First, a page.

Decent exploration of alien takeover issues from author of Twilight (7.5/10)
If Star Trek was the 1st generation of significant popular television sci fi, we’re getting into the 3d and 4th generations of pop sci fi now. Though The Host is a small movie that was probably made for relative peanuts by Hollywood standards, what’s encouraging to me—a Star Trek original generation fan—is that it focuses on [yes, remarkably simple] ideas and deeper issues of humanity vs. wiz bang pyrotechnics and comic-book characterizations.
The author of the novel, Stephenie Meyer (who also wrote the series of books that became the megablockbuster Twilight movies), I must say stays true to her teen drama roots in The Host. The main characters are only just recently teenagers, young adults facing their prime time… which turns out to be a post apocalyptic future where the humans have been almost universally absorbed into an Invasion of the Body Snatchers alien collective. The intro blurb from the IMDb page says a lot:
When an unseen enemy threatens mankind by taking over their bodies and erasing their memories, Melanie will risk everything to protect the people she cares most about, proving that love can conquer all in a dangerous new world.
By which I mean, the story is still targeted toward youngsters. And probably ones who are generally uncomfortable with too much in the way of complexity or plausibility. The sets and production values of the film are rudimentary to say the least; one would expect that an author who has made a gazillion dollars before the age of 40 could ante up some significantly more ducats—especially for upgrading the vehicles—without interfering with the ideology. But heck, I sure don’t care.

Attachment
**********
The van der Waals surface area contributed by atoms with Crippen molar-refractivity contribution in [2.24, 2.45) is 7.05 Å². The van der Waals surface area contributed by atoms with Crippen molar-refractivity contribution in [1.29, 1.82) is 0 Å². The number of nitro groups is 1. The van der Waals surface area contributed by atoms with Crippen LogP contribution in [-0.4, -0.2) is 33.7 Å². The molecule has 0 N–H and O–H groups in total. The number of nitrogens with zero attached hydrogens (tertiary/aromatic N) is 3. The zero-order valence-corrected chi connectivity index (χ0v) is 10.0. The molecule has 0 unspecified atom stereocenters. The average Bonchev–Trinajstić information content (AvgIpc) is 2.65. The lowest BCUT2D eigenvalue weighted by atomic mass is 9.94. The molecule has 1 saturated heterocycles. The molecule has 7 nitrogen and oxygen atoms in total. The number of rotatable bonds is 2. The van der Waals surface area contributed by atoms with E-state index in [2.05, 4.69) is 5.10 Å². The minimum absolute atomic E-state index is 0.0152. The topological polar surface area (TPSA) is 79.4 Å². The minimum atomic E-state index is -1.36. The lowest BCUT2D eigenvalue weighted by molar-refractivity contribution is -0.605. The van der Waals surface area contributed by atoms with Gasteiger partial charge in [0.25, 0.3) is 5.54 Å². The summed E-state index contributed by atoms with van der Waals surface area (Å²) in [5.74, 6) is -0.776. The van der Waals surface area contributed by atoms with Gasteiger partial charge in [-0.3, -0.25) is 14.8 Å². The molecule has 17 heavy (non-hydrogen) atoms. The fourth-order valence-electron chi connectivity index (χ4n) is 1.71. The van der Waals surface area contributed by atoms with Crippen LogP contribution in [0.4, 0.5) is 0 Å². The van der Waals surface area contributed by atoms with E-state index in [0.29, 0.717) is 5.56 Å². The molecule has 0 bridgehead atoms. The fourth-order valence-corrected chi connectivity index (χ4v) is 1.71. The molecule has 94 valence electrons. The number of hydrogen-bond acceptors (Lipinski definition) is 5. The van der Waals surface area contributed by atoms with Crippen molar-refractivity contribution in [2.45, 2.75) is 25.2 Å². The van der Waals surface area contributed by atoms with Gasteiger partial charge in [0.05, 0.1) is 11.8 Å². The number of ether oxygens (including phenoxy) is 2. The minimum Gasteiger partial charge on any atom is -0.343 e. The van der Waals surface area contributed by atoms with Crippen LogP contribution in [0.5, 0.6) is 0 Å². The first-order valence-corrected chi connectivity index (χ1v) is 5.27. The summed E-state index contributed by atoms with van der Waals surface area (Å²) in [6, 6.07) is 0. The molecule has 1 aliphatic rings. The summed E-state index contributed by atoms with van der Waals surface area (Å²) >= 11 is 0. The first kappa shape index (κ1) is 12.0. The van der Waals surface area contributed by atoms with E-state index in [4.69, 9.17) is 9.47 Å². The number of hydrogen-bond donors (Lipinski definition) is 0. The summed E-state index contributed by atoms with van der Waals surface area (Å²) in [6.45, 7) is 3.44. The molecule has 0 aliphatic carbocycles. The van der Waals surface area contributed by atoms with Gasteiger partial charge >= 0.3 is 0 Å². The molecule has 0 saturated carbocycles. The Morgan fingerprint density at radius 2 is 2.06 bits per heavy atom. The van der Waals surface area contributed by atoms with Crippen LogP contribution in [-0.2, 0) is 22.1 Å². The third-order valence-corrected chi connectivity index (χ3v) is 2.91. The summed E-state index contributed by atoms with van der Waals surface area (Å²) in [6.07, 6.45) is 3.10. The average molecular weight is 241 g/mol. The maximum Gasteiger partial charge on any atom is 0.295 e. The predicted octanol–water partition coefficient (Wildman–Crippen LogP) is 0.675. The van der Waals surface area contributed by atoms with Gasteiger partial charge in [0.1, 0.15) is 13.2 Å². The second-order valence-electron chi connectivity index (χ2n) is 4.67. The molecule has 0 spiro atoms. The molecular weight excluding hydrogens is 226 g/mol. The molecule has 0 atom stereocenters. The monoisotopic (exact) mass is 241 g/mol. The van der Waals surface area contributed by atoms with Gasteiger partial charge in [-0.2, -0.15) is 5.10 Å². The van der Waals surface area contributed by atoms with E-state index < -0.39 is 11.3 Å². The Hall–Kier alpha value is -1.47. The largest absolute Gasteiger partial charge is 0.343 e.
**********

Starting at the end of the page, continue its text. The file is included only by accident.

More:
The principal characters are women, and I do enjoy the actor Saorise Ronan who plays the protagonist Melanie Stryder. She’s not really a warrior type, rather the focal point of a psychological drama that plays out as a strong-willed human soul who does not just fade away after the alien being is introduced into her body. What you have is two beings inside the same body, with the alien one—you can tell the alien because of the bright blue marble eyes—talking on the outside, while only we in the audience hear original Melanie arguing and remonstrating with her alien coopter (named Wanderer or Wanda).
This dual personality introduces some interesting romantic issues with the two men that fall in love (or have fallen in love) with the being. Generally, good action and plot. The romantic scenes (sex-implied) are sensuous, tender, and believable. The two men, I have an idea, are extremely well known among the teen and early 20s audiences: Max Irons and Jake Abel. Well done, good chemistry with Saorise, and men are written sensitively yet with strength. Let’s give a nod to William Hurt as Melanie’s eccentric philosopher-uncle responsible for the rather deluxe desert quarters… considering they are among the last of the human resistance.
Finally, I believe most viewers will be happy with a textured and nuanced treatment of the aliens, and how the intelligent resolution breaks some new ground in the sci fi genre.
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